A labourer feeds a fire with crude oil at the illegal refinery. The Nigerian government's military crackdown against the theft of crude in the Niger River delta has left more than a 1,000 makeshift refineries in flames, worsening pollution in the area Photo: Akintunde Akinleye / Reuters

By Yinka Ibukun
16 August 2013

(Bloomberg) – The Nigerian government’s military crackdown against the theft of crude in the Niger River delta has left more than a 1,000 makeshift refineries in flames, worsening pollution in the area, authorities said.

A military taskforce deployed last year to stop theft and protect facilities in Africa’s top oil producer has destroyed 1,819 makeshift refineries, set ablaze 861 boats carrying as much as 20,000 liters (5,277 gallons) each of illegally refined crude and 51 tanker trucks, force commander Major General Bata Debiro said yesterday at a conference on crude theft in Lagos.

The military’s actions also contributed to pollution in the delta, Nigerian Maritime Safety Agency Director-General Ziakede Patrick Akpobolokemi told the meeting. “Security operatives blowing up things is causing more pollution,” he said.

Security forces have been struggling to halt oil theft in the West African nation that depends on crude exports for 80 percent of government revenue and 95 percent of its export income. Authorities say more than 400,000 barrels of oil are stolen every day. Nigeria pumped about 1.9 million barrels a day last month, according to data compiled by Bloomberg.

Debiro’s 6,102 soldiers and police are operating in a 70,000 square-kilometer (27,027 square-mile) region of land, mangroves and creeks that is filled with pipelines. That area is bigger than the U.S. state of West Virginia.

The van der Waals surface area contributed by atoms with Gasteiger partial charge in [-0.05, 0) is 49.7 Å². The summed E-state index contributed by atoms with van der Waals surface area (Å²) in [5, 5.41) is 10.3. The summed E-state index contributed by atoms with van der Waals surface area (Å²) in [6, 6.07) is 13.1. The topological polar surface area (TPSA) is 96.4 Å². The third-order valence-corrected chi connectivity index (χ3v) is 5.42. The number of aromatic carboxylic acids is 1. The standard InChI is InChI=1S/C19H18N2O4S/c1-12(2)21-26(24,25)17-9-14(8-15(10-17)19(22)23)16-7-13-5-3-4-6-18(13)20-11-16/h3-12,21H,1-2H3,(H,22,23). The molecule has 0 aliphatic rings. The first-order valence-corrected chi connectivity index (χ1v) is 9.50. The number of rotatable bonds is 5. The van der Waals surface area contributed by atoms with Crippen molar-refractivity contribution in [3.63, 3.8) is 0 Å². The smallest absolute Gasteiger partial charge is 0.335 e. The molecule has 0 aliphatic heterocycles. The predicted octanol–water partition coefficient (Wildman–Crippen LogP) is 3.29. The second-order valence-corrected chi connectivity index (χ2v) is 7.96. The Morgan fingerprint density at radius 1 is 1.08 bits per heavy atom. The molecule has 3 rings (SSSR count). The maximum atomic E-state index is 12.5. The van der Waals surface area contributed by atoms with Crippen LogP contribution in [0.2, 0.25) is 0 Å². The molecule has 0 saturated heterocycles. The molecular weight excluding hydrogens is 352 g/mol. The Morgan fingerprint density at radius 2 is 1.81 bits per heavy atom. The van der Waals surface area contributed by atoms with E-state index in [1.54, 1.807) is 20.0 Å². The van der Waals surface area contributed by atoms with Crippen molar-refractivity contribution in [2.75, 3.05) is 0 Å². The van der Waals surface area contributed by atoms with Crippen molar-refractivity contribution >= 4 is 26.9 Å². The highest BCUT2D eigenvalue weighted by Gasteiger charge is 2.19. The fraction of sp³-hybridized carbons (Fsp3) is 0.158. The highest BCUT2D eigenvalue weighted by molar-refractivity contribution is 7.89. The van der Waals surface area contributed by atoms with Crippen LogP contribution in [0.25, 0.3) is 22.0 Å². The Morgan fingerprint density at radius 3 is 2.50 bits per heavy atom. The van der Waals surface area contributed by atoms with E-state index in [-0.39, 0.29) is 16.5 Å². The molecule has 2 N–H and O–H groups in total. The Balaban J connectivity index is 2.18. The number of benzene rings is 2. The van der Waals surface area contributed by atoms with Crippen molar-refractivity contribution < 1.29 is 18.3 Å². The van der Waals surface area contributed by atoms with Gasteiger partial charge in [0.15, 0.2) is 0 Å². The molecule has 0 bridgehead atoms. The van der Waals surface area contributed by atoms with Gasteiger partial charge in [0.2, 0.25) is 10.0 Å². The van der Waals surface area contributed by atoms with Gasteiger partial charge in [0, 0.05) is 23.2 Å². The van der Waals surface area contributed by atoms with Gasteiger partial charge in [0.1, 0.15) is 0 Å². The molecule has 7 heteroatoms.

Royal Dutch Shell Plc (RDSA), Exxon Mobil Corp. (XOM), Chevron Corp. (CVX), Total SA (FP) and Eni SpA (ENI) run joint ventures with state-owned Nigerian National Petroleum Corp. that pump more than 90 percent of the output of Africa’s top oil producer. They blame sabotage for most of the spills.

Illegal refiners are also to blame, officials said. To refine the oil, gangs boil the crude in open cauldrons, a process that often results in burning down large patches of the delta’s mangrove and rain forests and polluting its rivers.

The fuel they produce is sold at filling stations in the region, where legal gasoline is often sold at two to three times the normal price, said Chief of Naval Staff Vice-Admiral Dele Joseph Ezeoba.

In just one area, Ogoniland, the United Nations Environmental Programme estimated in 2011 that it would take as many as 30 years to clean up the region of 1,000 square kilometers. The report blamed spills on sabotage and the lack of pipeline maintenance by oil companies.

A Dutch District Court in The Hague ruled on Jan. 30 that Shell must pay compensation in one of five claims by Nigerian villagers from the Niger delta for a spill from its facility that affected their livelihood. Judge Henk Wien said Shell wasn’t liable for four other claims.

The UNEP report called on the Nigerian government and the nation’s oil industry to set up a $1 billion fund to clean up Ogoniland that has suffered years of pollution.

“Two years after the report UNEP report, nothing has been done about Ogoniland,” said Nnimmo Bassey, the coordinator of Oil Watch International, based in Benin City, Nigeria

Military Crackdown Worsens Pollution in Nigeria’s Oil Region



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